I just find the whole concept exciting. I just think it’s a better, healthier, less expensive – and I don’t mean in money terms, I mean less expensive in terms of the environment and obesity and the destruction of things on a human scale. I just think it fights for a lot of the things that I like in the world.
How has the book been received since it came out?
The book’s been very well received. I think there’s a big problem with books now in communication. A lot of people say to me “I’ve read all your books”, but I then discover they haven’t read the last two because they didn’t know they were out. The big bookshops are much less proactive, and when you go for books online or on Amazon, you look for the book you want. You don’t browse. I do find the publicity of getting books to the attention of the readers is very difficult and quite depressing.
One of the things that’s been interesting in Transition from the beginning has been discussion about the role of story in communicating something like Transition. What for you are the key elements of a good story?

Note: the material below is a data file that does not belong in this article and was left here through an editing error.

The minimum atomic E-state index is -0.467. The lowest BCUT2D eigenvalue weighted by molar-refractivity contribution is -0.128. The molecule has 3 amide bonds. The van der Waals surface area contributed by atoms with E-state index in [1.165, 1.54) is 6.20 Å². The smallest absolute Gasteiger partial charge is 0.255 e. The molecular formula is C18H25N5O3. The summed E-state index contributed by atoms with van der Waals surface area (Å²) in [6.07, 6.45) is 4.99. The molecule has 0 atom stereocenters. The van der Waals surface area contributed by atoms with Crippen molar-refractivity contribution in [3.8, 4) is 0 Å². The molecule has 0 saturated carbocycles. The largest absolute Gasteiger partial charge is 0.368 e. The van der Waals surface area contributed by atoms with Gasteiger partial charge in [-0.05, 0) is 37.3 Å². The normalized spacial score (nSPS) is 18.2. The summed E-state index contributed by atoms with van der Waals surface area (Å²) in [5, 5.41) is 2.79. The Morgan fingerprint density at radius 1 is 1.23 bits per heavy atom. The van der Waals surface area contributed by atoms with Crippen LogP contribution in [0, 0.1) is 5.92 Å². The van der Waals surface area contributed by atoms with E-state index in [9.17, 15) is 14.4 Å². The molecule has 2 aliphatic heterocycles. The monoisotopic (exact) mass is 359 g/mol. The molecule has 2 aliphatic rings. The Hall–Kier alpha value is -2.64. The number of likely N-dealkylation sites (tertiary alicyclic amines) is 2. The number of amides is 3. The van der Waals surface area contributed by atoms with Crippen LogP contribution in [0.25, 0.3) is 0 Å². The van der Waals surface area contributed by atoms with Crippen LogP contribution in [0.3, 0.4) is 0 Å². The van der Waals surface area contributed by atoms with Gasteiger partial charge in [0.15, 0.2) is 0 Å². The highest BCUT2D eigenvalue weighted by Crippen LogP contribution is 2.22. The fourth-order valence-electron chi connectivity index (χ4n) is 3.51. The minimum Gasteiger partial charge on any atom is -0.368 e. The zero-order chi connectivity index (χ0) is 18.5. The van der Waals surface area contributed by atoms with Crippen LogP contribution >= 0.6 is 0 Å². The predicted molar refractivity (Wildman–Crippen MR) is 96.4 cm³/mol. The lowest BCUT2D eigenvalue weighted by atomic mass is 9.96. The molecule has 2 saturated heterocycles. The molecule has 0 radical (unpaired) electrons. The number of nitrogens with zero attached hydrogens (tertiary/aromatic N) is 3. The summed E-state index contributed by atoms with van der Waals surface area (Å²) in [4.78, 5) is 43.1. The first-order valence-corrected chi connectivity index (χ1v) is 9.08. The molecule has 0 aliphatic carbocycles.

The key elements of a good story, for me, are that it makes you care about the people that you’re reading about. When I read I want to identify with people and with their problems. I root for them and hope they have a happy ending, which is not possible all the time or just becomes tedious and predictable. I don’t read a book in order to find out who did it. That’s not my kind of book.
A good story is a story about people who are worth following, who are worth investing emotion in. That’s my fundamental quality. I also like people to laugh. I am now known as a comic writer which is a phrase I don’t quite like. I am a writer with comedy in my books. But I do want jokes, humour anyway, and I don’t turn it down when I can think of it. I would love to write like P.G. Wodehouse, things that are just lovely books that you can take away and throw away your cares. I care too much about things and these get dragged in as well. So it’s a mixture of comedy, of caring and of emotion.